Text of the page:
We made a fantastic offer to a candidate, but they turned us down. What did we do wrong?
Let me guess: The base salary was 15K more than they are making now. The bonus potential was through the roof. Your relocation package made sure he/she would not have a single need/want. Oh, and your school is brand-new, the crown jewel of the organization, but they turned you down. Why?
There is no magic answer to the above scenario, and in many cases you may never be able to determine exactly what went wrong, but there are some red flags you should look for and their possible solutions:
- What is the motivation for change? Why is this candidate sitting in front of you for an interview? In our experience the majority of candidates who make a move have something going on at their current position that has left them less than satisfied. Has there been a change in ownership or leadership? Are there compliance issues? Do they work for an organization that is rumored to have an unfavorable working environment? If any of these exist, good! You have a motivated candidate and a good shot of hiring them.
- Why are they considering relocation to your neck of the woods? This one is pretty simple, folks: if they do not have family or some other significant tie to the area, then they are probably considering relocation for the wrong reasons. Over 80 percent of candidates who relocate only because “that is where the job was” don’t last longer than 2 years. You want to find something tangible here. The kids or grandkids live in the area, or maybe they went to school there. Some connection to the relocation destination other than the opportunity should exist. Don’t get me wrong. It can work without these in place, but the odds are against it.
- One word: momentum. Once a verbal offer is extended and accepted, you want to keep things moving forward. A written offer letter should follow the same day as verbal acceptance, if possible, but no later than 24 hours. The offer letter should be time stamped so a written reply is required by five p.m. the next business day. Once the signed offer letter comes in, a call of congratulations should go out immediately. This should be followed by daily contact. Keep your new hire engaged. Get them the materials necessary to hit the ground running. Make sure their relocation is going smoothly. Ask for their input on current issues/decisions. You need to walk them down the aisle. Don’t let go for a second or you could end up with a runaway bride!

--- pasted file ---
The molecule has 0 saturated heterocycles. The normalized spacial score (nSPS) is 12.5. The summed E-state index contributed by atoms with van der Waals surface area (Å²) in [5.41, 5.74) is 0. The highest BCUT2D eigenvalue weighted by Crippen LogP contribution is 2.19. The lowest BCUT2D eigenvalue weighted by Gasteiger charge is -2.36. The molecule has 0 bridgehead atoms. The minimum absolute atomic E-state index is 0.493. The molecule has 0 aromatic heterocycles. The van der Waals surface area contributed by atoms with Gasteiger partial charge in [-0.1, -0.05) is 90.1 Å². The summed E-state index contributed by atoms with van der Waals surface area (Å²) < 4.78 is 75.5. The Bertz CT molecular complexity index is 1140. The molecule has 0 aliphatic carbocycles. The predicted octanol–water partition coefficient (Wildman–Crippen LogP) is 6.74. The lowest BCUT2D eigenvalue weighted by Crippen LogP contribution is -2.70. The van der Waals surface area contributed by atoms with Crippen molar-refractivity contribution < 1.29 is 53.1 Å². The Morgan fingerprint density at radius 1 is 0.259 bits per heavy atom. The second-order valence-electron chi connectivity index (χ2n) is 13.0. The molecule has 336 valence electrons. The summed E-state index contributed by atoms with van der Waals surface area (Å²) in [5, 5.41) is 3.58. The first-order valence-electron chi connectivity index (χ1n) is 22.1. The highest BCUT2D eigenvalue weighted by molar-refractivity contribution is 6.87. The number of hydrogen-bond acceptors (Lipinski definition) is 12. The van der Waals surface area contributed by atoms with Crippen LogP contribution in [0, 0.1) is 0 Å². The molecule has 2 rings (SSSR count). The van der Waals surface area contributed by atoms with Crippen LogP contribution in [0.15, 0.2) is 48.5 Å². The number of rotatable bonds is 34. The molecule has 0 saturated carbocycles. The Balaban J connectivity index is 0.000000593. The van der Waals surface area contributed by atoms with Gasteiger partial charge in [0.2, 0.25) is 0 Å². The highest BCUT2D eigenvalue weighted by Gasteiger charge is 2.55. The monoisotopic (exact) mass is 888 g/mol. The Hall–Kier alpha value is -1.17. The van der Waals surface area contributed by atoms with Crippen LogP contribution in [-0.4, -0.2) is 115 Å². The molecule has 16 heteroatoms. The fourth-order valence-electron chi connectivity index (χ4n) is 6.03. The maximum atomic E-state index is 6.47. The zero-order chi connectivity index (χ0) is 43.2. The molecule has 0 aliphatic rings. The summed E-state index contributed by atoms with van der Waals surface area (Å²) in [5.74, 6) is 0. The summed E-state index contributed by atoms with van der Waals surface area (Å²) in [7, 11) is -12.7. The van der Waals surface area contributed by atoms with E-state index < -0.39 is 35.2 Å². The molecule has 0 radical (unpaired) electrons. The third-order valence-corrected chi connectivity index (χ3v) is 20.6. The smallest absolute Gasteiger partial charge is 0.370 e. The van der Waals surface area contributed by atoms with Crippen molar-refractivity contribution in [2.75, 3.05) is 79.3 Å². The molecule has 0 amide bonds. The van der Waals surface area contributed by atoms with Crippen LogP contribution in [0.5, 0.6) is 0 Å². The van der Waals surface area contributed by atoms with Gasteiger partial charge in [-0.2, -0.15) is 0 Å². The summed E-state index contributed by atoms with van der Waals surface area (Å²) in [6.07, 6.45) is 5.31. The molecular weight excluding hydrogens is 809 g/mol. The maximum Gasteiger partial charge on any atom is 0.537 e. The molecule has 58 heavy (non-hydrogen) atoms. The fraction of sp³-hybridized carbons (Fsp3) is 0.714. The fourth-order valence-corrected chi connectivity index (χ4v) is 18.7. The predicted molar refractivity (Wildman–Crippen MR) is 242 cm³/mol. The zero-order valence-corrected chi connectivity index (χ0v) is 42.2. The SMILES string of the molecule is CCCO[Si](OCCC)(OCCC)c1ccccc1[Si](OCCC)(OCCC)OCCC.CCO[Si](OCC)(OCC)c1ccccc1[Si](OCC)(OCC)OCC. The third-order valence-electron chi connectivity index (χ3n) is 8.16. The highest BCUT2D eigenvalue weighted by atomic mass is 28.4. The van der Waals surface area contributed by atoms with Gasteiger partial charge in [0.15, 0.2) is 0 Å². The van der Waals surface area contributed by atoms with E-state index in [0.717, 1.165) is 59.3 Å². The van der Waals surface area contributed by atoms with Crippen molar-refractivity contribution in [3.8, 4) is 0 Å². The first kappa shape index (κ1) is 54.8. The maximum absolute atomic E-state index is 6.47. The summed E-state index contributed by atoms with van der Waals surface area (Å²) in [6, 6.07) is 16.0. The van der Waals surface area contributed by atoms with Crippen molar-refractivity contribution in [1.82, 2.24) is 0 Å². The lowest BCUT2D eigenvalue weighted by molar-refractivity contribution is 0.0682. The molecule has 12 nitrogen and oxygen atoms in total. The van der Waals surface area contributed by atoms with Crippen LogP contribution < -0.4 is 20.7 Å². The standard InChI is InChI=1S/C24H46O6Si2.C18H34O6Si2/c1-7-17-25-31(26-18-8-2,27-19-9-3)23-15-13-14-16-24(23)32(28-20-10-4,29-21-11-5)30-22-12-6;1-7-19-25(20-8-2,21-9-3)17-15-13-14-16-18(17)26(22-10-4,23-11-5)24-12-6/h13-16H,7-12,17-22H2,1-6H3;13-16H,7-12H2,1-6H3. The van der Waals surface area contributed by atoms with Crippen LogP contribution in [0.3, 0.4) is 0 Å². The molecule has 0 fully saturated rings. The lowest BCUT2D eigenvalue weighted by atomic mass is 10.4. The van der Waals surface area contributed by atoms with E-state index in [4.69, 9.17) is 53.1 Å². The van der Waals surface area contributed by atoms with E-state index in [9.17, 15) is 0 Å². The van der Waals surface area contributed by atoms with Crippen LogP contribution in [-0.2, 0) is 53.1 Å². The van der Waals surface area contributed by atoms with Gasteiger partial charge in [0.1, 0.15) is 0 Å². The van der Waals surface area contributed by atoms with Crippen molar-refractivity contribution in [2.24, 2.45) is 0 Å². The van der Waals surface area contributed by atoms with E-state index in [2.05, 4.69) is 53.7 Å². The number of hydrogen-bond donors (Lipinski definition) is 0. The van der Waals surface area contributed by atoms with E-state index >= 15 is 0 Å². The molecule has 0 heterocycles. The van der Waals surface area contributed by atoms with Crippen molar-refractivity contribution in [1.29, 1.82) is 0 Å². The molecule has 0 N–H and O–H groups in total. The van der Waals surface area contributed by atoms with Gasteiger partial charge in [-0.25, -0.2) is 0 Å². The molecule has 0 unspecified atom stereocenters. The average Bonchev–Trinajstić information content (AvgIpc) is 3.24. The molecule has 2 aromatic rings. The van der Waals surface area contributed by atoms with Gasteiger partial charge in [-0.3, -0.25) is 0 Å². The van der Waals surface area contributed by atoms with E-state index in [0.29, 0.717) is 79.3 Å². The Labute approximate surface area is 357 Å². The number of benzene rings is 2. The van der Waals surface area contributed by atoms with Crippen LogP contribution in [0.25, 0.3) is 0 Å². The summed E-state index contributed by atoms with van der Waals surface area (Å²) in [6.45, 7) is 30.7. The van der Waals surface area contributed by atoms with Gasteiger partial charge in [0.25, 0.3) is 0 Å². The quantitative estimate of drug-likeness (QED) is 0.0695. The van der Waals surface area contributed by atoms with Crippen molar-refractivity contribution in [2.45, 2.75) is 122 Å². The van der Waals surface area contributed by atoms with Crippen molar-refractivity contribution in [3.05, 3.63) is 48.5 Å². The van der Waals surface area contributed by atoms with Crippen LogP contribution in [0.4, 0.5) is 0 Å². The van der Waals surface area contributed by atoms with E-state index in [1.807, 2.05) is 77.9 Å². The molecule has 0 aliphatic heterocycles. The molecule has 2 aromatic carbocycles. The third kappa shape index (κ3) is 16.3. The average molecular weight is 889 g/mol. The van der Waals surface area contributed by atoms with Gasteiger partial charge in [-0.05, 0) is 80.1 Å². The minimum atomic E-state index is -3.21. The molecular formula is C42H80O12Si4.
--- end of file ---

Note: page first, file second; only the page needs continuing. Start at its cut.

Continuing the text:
- Finally: counter-offer, counter-offer, counter-offer. It is a very competitive marketplace, and everyone is trying to attract the same candidates. Obviously it is easier (and less expensive) to keep a top-performing employee than to replace one. Expect their current employer to make it very hard to leave. They will hit them with financial, positional and emotional counter-offers, so don’t be afraid to bring the subject up with the candidate. Then take it a step further and ask for their commitment to forgo counter-offers of any type should they accept an offer from you. You will be surprised how many people will keep their commitment when you ask for it.
That’s great, Vin! I actually have to hire a campus director this fall. What is the best way to proceed in this marketplace?
Tune in next time when we address this question. If you have a question you would like answered in upcoming blogs, please list them in the comment section of this post, or submit them to firstname.lastname@example.org.
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2 Comments on "We made a fantastic offer to a candidate, but they turned us down. What did we do wrong?"
Once again, DITTO. Covering counter-offer etc. is the responsibility of any good search firm.
These tips were again designed for the hiring authority to utilize on their own. They could definately add your strategy of covering counter-offer right from the beginning.
Great tip and thanks for your feedback.